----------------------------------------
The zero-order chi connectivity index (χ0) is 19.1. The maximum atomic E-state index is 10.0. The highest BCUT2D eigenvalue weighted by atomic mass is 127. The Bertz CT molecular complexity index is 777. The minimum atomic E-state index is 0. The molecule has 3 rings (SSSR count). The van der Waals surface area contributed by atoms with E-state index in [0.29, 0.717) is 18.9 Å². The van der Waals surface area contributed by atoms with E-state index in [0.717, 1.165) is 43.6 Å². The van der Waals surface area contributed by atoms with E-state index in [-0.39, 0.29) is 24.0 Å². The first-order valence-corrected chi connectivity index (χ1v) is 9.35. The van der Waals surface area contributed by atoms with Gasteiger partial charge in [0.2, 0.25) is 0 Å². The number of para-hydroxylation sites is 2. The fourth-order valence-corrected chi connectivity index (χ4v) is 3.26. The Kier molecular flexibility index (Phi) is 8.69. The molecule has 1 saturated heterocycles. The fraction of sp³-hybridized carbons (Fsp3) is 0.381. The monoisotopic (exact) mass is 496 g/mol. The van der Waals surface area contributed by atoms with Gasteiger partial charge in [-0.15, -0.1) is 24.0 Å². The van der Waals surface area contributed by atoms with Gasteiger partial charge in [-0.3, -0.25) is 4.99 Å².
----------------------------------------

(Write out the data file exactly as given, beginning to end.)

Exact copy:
The zero-order chi connectivity index (χ0) is 19.1. The maximum atomic E-state index is 10.0. The highest BCUT2D eigenvalue weighted by atomic mass is 127. The Bertz CT molecular complexity index is 777. The minimum atomic E-state index is 0. The molecule has 3 rings (SSSR count). The van der Waals surface area contributed by atoms with E-state index in [0.29, 0.717) is 18.9 Å². The van der Waals surface area contributed by atoms with E-state index in [0.717, 1.165) is 43.6 Å². The van der Waals surface area contributed by atoms with E-state index in [-0.39, 0.29) is 24.0 Å². The first-order valence-corrected chi connectivity index (χ1v) is 9.35. The van der Waals surface area contributed by atoms with Gasteiger partial charge in [0.2, 0.25) is 0 Å². The number of para-hydroxylation sites is 2. The fourth-order valence-corrected chi connectivity index (χ4v) is 3.26. The Kier molecular flexibility index (Phi) is 8.69. The molecule has 1 saturated heterocycles. The fraction of sp³-hybridized carbons (Fsp3) is 0.381. The monoisotopic (exact) mass is 496 g/mol. The van der Waals surface area contributed by atoms with Gasteiger partial charge in [-0.15, -0.1) is 24.0 Å². The van der Waals surface area contributed by atoms with Gasteiger partial charge in [-0.3, -0.25) is 4.99 Å².